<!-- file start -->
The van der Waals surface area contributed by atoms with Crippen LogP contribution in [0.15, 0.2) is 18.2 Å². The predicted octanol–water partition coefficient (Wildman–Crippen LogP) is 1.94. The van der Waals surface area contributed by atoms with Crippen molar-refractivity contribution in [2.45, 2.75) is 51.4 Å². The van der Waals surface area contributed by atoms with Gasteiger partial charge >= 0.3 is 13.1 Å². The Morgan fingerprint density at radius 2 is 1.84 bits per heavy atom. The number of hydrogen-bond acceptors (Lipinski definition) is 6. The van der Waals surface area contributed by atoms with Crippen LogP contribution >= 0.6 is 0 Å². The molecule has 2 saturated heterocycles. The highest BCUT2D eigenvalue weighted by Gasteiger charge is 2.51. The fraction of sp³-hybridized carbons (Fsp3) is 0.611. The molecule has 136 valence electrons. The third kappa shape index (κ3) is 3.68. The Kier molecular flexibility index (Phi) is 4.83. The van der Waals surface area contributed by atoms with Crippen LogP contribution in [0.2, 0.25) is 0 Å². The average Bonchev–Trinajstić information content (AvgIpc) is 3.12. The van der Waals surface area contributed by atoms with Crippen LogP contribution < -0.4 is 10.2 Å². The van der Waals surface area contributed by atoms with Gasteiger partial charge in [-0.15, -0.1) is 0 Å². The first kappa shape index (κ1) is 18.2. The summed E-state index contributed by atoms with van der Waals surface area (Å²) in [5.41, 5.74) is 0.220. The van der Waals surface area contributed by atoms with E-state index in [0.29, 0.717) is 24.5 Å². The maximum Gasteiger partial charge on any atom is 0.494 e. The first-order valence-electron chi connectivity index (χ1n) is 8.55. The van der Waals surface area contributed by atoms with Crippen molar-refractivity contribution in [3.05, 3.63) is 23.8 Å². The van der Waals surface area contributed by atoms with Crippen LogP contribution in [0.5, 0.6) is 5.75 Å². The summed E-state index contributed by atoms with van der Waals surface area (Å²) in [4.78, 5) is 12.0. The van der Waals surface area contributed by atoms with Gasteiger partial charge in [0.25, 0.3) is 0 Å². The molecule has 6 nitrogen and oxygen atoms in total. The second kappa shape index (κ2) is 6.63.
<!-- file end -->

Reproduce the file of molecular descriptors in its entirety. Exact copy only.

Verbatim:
The van der Waals surface area contributed by atoms with Crippen LogP contribution in [0.15, 0.2) is 18.2 Å². The predicted octanol–water partition coefficient (Wildman–Crippen LogP) is 1.94. The van der Waals surface area contributed by atoms with Crippen molar-refractivity contribution in [2.45, 2.75) is 51.4 Å². The van der Waals surface area contributed by atoms with Gasteiger partial charge >= 0.3 is 13.1 Å². The Morgan fingerprint density at radius 2 is 1.84 bits per heavy atom. The number of hydrogen-bond acceptors (Lipinski definition) is 6. The van der Waals surface area contributed by atoms with Crippen LogP contribution >= 0.6 is 0 Å². The molecule has 2 saturated heterocycles. The highest BCUT2D eigenvalue weighted by Gasteiger charge is 2.51. The fraction of sp³-hybridized carbons (Fsp3) is 0.611. The molecule has 136 valence electrons. The third kappa shape index (κ3) is 3.68. The Kier molecular flexibility index (Phi) is 4.83. The van der Waals surface area contributed by atoms with Crippen LogP contribution in [0.2, 0.25) is 0 Å². The average Bonchev–Trinajstić information content (AvgIpc) is 3.12. The van der Waals surface area contributed by atoms with Crippen LogP contribution < -0.4 is 10.2 Å². The van der Waals surface area contributed by atoms with Gasteiger partial charge in [-0.15, -0.1) is 0 Å². The first kappa shape index (κ1) is 18.2. The summed E-state index contributed by atoms with van der Waals surface area (Å²) in [5.41, 5.74) is 0.220. The van der Waals surface area contributed by atoms with E-state index in [0.29, 0.717) is 24.5 Å². The maximum Gasteiger partial charge on any atom is 0.494 e. The first-order valence-electron chi connectivity index (χ1n) is 8.55. The van der Waals surface area contributed by atoms with Crippen molar-refractivity contribution in [3.05, 3.63) is 23.8 Å². The van der Waals surface area contributed by atoms with Crippen LogP contribution in [0.5, 0.6) is 5.75 Å². The summed E-state index contributed by atoms with van der Waals surface area (Å²) in [4.78, 5) is 12.0. The van der Waals surface area contributed by atoms with Gasteiger partial charge in [0.25, 0.3) is 0 Å². The molecule has 6 nitrogen and oxygen atoms in total. The second kappa shape index (κ2) is 6.63.